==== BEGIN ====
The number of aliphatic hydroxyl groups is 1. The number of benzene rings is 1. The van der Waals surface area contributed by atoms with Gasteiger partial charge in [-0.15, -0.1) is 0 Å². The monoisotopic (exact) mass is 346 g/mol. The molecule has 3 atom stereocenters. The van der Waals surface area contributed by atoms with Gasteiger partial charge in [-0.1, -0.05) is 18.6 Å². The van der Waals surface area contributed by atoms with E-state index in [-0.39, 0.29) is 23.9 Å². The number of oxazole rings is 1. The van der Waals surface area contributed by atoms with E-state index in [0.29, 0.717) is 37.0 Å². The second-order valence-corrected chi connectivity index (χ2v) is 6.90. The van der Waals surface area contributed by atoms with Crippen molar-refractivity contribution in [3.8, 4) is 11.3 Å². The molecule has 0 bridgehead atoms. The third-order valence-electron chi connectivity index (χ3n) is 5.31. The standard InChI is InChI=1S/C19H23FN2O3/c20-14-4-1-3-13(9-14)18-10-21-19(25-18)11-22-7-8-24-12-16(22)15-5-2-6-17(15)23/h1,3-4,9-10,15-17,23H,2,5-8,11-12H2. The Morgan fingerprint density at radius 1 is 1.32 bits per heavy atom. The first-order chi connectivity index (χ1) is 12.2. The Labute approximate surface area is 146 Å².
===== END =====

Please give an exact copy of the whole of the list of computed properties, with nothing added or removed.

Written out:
The number of aliphatic hydroxyl groups is 1. The number of benzene rings is 1. The van der Waals surface area contributed by atoms with Gasteiger partial charge in [-0.15, -0.1) is 0 Å². The monoisotopic (exact) mass is 346 g/mol. The molecule has 3 atom stereocenters. The van der Waals surface area contributed by atoms with Gasteiger partial charge in [-0.1, -0.05) is 18.6 Å². The van der Waals surface area contributed by atoms with E-state index in [-0.39, 0.29) is 23.9 Å². The number of oxazole rings is 1. The van der Waals surface area contributed by atoms with E-state index in [0.29, 0.717) is 37.0 Å². The second-order valence-corrected chi connectivity index (χ2v) is 6.90. The van der Waals surface area contributed by atoms with Crippen molar-refractivity contribution in [3.8, 4) is 11.3 Å². The molecule has 0 bridgehead atoms. The third-order valence-electron chi connectivity index (χ3n) is 5.31. The standard InChI is InChI=1S/C19H23FN2O3/c20-14-4-1-3-13(9-14)18-10-21-19(25-18)11-22-7-8-24-12-16(22)15-5-2-6-17(15)23/h1,3-4,9-10,15-17,23H,2,5-8,11-12H2. The Morgan fingerprint density at radius 1 is 1.32 bits per heavy atom. The first-order chi connectivity index (χ1) is 12.2. The Labute approximate surface area is 146 Å².